All adults are prone to frustration and heck, some of us can be known to have tantrums of our own. Practicing calm means that we accept that we are all human. We often need to remind ourselves there are tools to integrate into our daily lives that can help to keep us calm, many of which are simple and free. That calm is then modeled to the kids in our lives and they subconsciously pick up on these useful tools and begin to self-regulate.


It is scientifically proven that deep and regulated breathing calms the nervous system. It can be as simple as pausing and focusing for a few minutes on breathing. One of my favorites is “boxed breathing” (also known as “square breathing“) because the effect is instantaneous and it’s easy and fun for kids to learn. I use this technique with myself and my teenagers. A friend once called me from their car, in shock over having just averted a major accident. I immediately implemented boxed breathing and listened to them calm down in real-time.

Simply put, regulating the breath is a message to the body (nervous system) that it is safe and calm. This momentary sense of calm allows the brain to kick in and better assess the “threat” that is causing them to be upset. The breath then works with the body in a feedback loop that results in the body calming down.

Meditation and Mindfulness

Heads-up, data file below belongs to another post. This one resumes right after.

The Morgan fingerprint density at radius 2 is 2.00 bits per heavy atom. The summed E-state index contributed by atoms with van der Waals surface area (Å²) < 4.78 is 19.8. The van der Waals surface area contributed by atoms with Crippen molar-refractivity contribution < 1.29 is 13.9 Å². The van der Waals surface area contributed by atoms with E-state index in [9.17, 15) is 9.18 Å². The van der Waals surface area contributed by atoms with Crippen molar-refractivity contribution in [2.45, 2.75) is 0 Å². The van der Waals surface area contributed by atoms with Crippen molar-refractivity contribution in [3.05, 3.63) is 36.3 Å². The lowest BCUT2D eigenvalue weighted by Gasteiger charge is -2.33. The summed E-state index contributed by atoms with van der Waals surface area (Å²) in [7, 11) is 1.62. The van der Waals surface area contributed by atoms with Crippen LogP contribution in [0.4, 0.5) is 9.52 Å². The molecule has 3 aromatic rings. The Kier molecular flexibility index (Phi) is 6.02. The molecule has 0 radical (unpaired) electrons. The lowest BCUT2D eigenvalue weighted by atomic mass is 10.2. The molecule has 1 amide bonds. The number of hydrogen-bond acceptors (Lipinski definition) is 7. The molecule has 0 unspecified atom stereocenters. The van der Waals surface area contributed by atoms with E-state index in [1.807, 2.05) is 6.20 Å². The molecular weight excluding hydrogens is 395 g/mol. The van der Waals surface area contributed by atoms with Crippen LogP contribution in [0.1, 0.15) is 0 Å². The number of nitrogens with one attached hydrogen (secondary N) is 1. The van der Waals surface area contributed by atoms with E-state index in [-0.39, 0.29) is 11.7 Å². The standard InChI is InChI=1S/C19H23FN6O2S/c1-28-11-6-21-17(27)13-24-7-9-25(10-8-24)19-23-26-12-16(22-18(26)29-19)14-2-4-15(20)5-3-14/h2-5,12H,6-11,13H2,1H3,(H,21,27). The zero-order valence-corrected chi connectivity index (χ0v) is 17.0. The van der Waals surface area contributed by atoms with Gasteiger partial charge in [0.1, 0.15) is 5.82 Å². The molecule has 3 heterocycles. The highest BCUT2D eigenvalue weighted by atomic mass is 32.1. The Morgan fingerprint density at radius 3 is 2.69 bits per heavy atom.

Meditation can also be a simple mindfulness exercise, where we remind ourselves to be in the moment and space that we occupy, rather than worrying about the past or what may happen in the future. Simple strategies like these can be done daily with kids, and the ability to calm oneself can be very empowering to children when so many other elements of their world feel beyond their immediate control. 

One of my favorite activities with children is to distract them by naming objects. “What is this? This is a book. What is this? This is a table. What is this? This is a cup…” The idea is to draw the attention of the child away from whatever is upsetting them, to something that is present and easy to comprehend. After a few minutes of “naming objects,” it can be remarkable to witness the calm set in while the child becomes immersed in the simple exercise.

Foster Open Communication

Encourage kids to share thoughts and feelings

The first step toward communication is creating a space where it is acceptable to show emotion and share feelings. Let the kids in your life know that you are listening to them, you understand they have feelings and you want to know what they are. Simply listening is a great first step toward fostering open communication.

Listen attentively and validate their emotions

Sometimes you do not have to offer to help, advise, or fix a concern the child has. By listening to them, you are validating their feelings and in turn their existence. 

Explain world events at a developmentally appropriate level

Be prepared for questions. Remember children have more access to information than at any other time in human history. Even at young ages, they have concerns as they navigate their world. Do not overexplain, or offer more information than is necessary. Create a space that sends the message that you are listening to them and you value their concerns and input.

Conclusion: Even when the outward world is relatively calm, life will always bring unexpected twists and turns. The better prepared we can be to deal with these ups and downs, the more manageable they will be when the time comes.

With preparation and compassion, we can equip kids to handle uncertainty. The first step toward creating inner calm in children is to project outward calm in ourselves as the caregivers and adults in their lives. Consistency, emotional intelligence, and communication give children the tools to thrive in life’s ups and downs.